In the area I live, searching the church records varies from Church to Church. Some won't let me touch the books, insisting on doing the search while I watch. Since they don't do much Latin anymore it is painful for me to watch them struggle to read every word. Others, let me in, unlock the cupboard, and tell me to lock up when I leave. (I have a long term trusting relationship with this one). Just getting an appointment is a challenge in itself! The lighting is poor, the church is unheated (40Â° in summer and I have to wear a sweater!), I don't use flash to take photos (if they permit it) and of course you can't do photocopies. Handwritten copies are difficult since most of the writing is illegible or unknown to me since I don't speak Latin. I tried to attach a sample but the file is too big.
Some want letters of authorization, others will only permit personal research.
I just can't envision the day when this is all available at LDS. The Catholic Church knows that the LDS want these records so they can baptize Catholics into the Mormon Church. I don't think it will happen in our lifetime. Sorry!
Hi Italyresearcher - this is what I came up with for church records in Sicily. Missing provinces - Agrigento, Enna, Ragusa and Siracusa. Thought you might like to take a look at these. They didn't come up in a general search on LDS for Sicily (Sicilia).
Italysearcher.....that's some good insight. Currently I have a fellow doing a search for me in the church records on my behalf ( I needed to give him a very detailed letter of authorization), and I suspected the conditions are what you described.....sad that it's true!
The civil records for my grandfather's side are not available at all at LDS....although I know that some civil records exist as my extended new family was able to find a handful......my grandmother's side though is pretty much available through LDS and I don't think I will have to use the researcher for her side.
Sadly, the churches are often the biggest source and yet the records are so out of reach....
Italysearcher wrote:Hi James, I did a keyword search at LDS for Sicilia and came up with only 2 or 3 church record films. Am I searching under the wrong thing? I just can't envision the day when this is all available at LDS. The Catholic Church knows that the LDS want these records so they can baptize Catholics into the Mormon Church. I don't think it will happen in our lifetime. Sorry!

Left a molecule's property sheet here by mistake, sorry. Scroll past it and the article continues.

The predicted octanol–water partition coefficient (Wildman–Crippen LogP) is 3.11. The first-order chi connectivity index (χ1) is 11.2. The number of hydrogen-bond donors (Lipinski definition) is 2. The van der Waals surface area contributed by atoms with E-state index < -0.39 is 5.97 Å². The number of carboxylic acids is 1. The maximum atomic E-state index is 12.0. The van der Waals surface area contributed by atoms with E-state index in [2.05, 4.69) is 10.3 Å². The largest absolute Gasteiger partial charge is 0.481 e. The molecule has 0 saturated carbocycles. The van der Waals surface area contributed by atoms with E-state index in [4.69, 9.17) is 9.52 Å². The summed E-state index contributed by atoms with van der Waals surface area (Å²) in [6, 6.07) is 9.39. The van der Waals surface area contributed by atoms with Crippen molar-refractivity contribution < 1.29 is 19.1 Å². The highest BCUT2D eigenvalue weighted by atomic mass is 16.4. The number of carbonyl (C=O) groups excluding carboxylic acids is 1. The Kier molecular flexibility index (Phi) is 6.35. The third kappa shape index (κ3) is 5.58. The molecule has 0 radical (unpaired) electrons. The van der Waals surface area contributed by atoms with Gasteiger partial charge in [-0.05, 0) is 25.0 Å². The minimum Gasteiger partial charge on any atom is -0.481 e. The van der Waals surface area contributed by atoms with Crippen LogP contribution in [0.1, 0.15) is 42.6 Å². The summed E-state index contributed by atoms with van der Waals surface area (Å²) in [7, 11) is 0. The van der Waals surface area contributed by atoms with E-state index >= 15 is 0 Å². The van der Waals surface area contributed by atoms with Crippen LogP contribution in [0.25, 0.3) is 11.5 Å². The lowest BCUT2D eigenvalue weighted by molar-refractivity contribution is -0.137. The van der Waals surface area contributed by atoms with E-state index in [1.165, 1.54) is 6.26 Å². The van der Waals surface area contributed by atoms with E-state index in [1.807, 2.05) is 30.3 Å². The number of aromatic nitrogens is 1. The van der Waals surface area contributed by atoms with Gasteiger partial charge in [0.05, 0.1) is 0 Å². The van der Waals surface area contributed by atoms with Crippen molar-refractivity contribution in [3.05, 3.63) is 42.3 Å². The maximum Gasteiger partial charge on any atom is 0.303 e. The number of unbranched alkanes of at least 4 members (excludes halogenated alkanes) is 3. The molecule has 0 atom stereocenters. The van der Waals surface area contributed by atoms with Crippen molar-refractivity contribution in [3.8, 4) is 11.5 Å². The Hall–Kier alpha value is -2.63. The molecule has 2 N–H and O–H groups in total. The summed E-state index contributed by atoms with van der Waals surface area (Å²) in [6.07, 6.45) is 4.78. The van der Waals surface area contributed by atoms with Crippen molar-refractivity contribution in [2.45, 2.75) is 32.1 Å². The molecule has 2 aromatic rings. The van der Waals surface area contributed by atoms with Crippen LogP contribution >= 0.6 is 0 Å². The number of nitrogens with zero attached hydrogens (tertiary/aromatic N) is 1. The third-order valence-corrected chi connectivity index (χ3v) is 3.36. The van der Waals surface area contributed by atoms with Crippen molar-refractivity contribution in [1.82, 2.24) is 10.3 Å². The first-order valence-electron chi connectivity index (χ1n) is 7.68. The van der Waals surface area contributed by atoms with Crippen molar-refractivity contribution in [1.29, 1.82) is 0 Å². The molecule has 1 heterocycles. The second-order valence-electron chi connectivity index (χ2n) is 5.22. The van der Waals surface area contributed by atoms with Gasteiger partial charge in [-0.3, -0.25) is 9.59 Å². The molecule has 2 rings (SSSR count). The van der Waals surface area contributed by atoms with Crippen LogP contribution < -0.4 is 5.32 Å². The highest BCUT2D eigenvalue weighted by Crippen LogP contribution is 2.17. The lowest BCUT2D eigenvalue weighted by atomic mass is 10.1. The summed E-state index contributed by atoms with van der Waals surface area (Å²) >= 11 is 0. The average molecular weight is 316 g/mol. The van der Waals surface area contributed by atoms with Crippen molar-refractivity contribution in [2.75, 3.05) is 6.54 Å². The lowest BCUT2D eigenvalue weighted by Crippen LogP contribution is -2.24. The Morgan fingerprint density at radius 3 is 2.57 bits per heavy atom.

There are dozens and dozens of Sicilian towns (Church Records) available, go to the Familysearch.com site, choose library catalog and plug in the name of a town. You will find the film #'s.
It has only been since 2003 that the first Sicilian church records began emerging on the LDS site (to order at your local FHC)
off the very top of my head Terrasini, Cinisi, Palermo, Catania, Carini, Capaci, Corleone, Mondello, Bisacquino and that is only because I have used these towns.
Check out the tens of thousands of church records scanned and uploaded to my website spanning 1527-1905.
And they have already begun uploading images to the New LDS website, it is in it's infancy and rather difficult to navigate at the moment.
here is something I found:
Digitization and indexing projects
The Family History Library (FHL) is in the process of digitizing its entire microfilm collection. ScanStone, which was developed by the LDS Church, is a system (both hardware and software) to rapidly create digital images of genealogical records contained on microfilm. When fully implemented, the FHL will be able to convert 370,000 rolls of microfilm per year into digital images. It is estimated that the digitizing project will be completed about 2012.
JamesBianco.....good information to know......I however, have been looking for records in the Marche (specifically Pesaro-Urbino) do you know if there is any push on to retrieve or record the records from the churches in that region?....
I to have an interest in Pesaro-Urbino and would love to see more filming,
however when I called the Lds to see if there were any future plans to film my town of interest I was told no.....according to this woman, the churches in that area are especially difficult to get access to......
"Cambiano i suonatori ma la musica Ã¨ sempre quella."